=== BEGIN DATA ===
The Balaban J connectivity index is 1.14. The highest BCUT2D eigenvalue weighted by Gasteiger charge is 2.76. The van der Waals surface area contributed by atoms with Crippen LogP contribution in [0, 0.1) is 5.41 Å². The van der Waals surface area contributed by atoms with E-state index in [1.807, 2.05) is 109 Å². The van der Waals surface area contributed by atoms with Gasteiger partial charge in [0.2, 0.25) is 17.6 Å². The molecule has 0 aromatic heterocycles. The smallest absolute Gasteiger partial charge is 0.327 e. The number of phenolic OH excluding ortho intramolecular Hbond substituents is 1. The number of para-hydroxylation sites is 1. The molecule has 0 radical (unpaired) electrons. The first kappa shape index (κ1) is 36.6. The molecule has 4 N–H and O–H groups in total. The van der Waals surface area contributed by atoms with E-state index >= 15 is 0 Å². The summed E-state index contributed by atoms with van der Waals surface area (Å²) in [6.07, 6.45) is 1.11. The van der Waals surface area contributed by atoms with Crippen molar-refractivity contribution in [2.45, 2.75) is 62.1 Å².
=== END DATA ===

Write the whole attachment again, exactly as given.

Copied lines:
The Balaban J connectivity index is 1.14. The highest BCUT2D eigenvalue weighted by Gasteiger charge is 2.76. The van der Waals surface area contributed by atoms with Crippen LogP contribution in [0, 0.1) is 5.41 Å². The van der Waals surface area contributed by atoms with E-state index in [1.807, 2.05) is 109 Å². The van der Waals surface area contributed by atoms with Gasteiger partial charge in [0.2, 0.25) is 17.6 Å². The molecule has 0 aromatic heterocycles. The smallest absolute Gasteiger partial charge is 0.327 e. The number of phenolic OH excluding ortho intramolecular Hbond substituents is 1. The number of para-hydroxylation sites is 1. The molecule has 0 radical (unpaired) electrons. The first kappa shape index (κ1) is 36.6. The molecule has 4 N–H and O–H groups in total. The van der Waals surface area contributed by atoms with E-state index >= 15 is 0 Å². The summed E-state index contributed by atoms with van der Waals surface area (Å²) in [6.07, 6.45) is 1.11. The van der Waals surface area contributed by atoms with Crippen molar-refractivity contribution in [2.45, 2.75) is 62.1 Å².